Focus on Details to Create Amazing Macro Photographs
You must pay attention to detail to create macro and close-up images with strong messages and visual appeal. To do this, you have to be in tune with the details. Look deeper into a scene in search of the the finer details, and determine how you can best represent them for what they are.
Ordinarily, you may pull out your digital camera and point it at the first thing that grabs your attention — the sunset, or the mountain range, or the pretty flower. Those things are nice to photograph every now and then but tend to become commonplace after a while.
Instead of looking at a scene simply for what it is, try looking at it for what it’s made up of. Pay attention to the textures, lines, shapes, colors, patterns, and other visual elements that exist, and notice the relationships these elements have to one another.
Imagine you want to describe a shoe to someone who can’t see it. Is it made of a smooth material, or does it have a rough texture? Is it shiny or matte, new or worn, polished or faded? Does the texture of the laces contrast with the texture of the shoe? Do the laces create a zigzag or do they go straight across from one side to the other?
Sometimes you come across a scene that seems to have no photographic value at all. But if you look hard enough, you’ll likely find something that’s worth photographing. Maybe insects are hiding in the grass or climbing up the tree. Perhaps a leaf on the ground has an interesting color, shape, or texture. Or maybe a small flower is basking in the sunshine waiting to have its portrait taken.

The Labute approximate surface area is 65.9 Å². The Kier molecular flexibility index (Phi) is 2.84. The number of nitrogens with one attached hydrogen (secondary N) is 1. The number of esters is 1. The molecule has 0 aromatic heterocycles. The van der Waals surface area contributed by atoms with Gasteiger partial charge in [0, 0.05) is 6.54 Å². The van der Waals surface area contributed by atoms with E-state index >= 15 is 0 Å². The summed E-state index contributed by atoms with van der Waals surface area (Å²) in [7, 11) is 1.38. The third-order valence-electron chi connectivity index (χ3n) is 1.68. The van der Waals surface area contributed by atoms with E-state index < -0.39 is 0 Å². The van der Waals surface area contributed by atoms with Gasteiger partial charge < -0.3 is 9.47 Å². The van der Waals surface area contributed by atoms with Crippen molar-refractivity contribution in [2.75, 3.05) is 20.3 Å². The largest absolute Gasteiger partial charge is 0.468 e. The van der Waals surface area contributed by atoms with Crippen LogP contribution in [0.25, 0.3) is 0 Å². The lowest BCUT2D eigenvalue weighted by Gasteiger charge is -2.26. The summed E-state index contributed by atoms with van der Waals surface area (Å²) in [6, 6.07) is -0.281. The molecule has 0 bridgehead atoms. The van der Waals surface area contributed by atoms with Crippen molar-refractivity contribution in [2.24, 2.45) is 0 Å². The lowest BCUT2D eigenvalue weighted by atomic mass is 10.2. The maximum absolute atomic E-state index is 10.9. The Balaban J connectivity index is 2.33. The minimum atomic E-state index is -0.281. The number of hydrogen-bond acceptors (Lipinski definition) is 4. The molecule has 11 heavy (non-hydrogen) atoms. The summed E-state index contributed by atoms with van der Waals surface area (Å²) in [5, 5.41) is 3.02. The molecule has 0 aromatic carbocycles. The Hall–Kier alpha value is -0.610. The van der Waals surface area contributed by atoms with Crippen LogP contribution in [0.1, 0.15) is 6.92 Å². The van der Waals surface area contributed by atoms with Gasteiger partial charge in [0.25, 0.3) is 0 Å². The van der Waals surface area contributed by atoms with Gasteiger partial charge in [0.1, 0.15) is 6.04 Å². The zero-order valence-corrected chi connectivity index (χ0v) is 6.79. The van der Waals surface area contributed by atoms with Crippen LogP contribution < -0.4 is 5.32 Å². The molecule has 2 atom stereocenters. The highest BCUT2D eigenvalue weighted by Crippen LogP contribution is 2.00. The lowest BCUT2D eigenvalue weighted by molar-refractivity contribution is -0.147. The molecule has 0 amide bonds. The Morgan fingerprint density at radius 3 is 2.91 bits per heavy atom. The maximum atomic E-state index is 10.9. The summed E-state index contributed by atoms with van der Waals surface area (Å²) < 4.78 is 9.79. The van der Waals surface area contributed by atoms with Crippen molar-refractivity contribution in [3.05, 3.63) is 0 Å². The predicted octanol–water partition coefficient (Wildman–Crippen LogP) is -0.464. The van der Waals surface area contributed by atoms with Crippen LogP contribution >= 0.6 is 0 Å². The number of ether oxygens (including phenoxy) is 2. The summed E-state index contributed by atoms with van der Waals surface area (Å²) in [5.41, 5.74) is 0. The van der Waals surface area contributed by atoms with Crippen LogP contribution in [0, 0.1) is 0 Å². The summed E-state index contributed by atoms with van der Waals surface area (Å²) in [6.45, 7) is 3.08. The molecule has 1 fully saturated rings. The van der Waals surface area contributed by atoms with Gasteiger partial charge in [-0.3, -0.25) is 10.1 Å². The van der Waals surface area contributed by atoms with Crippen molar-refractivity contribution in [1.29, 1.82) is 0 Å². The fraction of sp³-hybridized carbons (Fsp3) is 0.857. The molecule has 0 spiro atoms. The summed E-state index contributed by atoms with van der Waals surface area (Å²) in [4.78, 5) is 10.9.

This is a very boring image of a seemingly very boring scene. There are no eye-catching elements in this photo. The light isn’t doing anything spectacular, and viewers might get confused as to what the subject is and why the photograph was taken.
100mm, 1/250, f/11, 800
However, this detail shot shows an interesting aspect of the scene that is unrecognizable in the previous image. Notice how the sunlight falling onto the tiny subject works together with the dark background to bring out the fine details. Four new buds surround the seed head, revealing the beginning and end stages of this type of flower.
100mm, 1/250, f/8, 800
Details can be complex or simple or both at the same time. If you’re on a nature hike looking for things to photograph, and nothing happens to catch your eye, try overturning a rock. You’ll be surprised by how much life and energy is under a single rock. There’s a whole world of activity beneath your feet, which usually goes unnoticed.